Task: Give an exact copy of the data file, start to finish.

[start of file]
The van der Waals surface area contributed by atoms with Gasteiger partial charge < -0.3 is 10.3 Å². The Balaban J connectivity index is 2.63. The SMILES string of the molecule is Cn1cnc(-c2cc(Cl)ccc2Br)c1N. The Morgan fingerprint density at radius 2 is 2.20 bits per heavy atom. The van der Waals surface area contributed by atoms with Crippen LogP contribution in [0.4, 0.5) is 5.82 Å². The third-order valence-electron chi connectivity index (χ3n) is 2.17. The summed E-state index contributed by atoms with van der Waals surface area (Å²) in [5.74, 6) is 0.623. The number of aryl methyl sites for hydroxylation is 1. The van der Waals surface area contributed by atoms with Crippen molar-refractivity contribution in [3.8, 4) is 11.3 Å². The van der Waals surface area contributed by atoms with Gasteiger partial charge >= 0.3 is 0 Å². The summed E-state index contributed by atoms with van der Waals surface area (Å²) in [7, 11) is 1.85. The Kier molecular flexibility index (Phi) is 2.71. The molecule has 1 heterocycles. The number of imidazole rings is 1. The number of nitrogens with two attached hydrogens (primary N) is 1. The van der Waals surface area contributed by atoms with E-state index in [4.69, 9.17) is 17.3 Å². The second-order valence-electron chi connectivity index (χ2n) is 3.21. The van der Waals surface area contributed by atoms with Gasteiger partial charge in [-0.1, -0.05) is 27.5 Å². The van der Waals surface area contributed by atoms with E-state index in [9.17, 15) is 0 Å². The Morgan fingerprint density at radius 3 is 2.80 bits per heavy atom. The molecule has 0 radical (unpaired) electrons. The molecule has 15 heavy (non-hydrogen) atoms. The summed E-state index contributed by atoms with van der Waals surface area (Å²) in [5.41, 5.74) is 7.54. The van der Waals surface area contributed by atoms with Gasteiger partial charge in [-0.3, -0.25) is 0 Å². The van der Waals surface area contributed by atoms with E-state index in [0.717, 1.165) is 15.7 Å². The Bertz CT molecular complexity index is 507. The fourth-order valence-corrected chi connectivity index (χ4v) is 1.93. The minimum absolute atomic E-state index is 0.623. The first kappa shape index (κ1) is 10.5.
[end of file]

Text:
The van der Waals surface area contributed by atoms with Gasteiger partial charge < -0.3 is 10.3 Å². The Balaban J connectivity index is 2.63. The SMILES string of the molecule is Cn1cnc(-c2cc(Cl)ccc2Br)c1N. The Morgan fingerprint density at radius 2 is 2.20 bits per heavy atom. The van der Waals surface area contributed by atoms with Crippen LogP contribution in [0.4, 0.5) is 5.82 Å². The third-order valence-electron chi connectivity index (χ3n) is 2.17. The summed E-state index contributed by atoms with van der Waals surface area (Å²) in [5.74, 6) is 0.623. The number of aryl methyl sites for hydroxylation is 1. The van der Waals surface area contributed by atoms with Crippen molar-refractivity contribution in [3.8, 4) is 11.3 Å². The van der Waals surface area contributed by atoms with Gasteiger partial charge >= 0.3 is 0 Å². The summed E-state index contributed by atoms with van der Waals surface area (Å²) in [7, 11) is 1.85. The Kier molecular flexibility index (Phi) is 2.71. The molecule has 1 heterocycles. The number of imidazole rings is 1. The number of nitrogens with two attached hydrogens (primary N) is 1. The van der Waals surface area contributed by atoms with E-state index in [4.69, 9.17) is 17.3 Å². The second-order valence-electron chi connectivity index (χ2n) is 3.21. The van der Waals surface area contributed by atoms with Gasteiger partial charge in [-0.1, -0.05) is 27.5 Å². The van der Waals surface area contributed by atoms with E-state index in [9.17, 15) is 0 Å². The Morgan fingerprint density at radius 3 is 2.80 bits per heavy atom. The molecule has 0 radical (unpaired) electrons. The molecule has 15 heavy (non-hydrogen) atoms. The summed E-state index contributed by atoms with van der Waals surface area (Å²) in [5.41, 5.74) is 7.54. The van der Waals surface area contributed by atoms with Gasteiger partial charge in [-0.3, -0.25) is 0 Å². The van der Waals surface area contributed by atoms with E-state index in [0.717, 1.165) is 15.7 Å². The Bertz CT molecular complexity index is 507. The fourth-order valence-corrected chi connectivity index (χ4v) is 1.93. The minimum absolute atomic E-state index is 0.623. The first kappa shape index (κ1) is 10.5.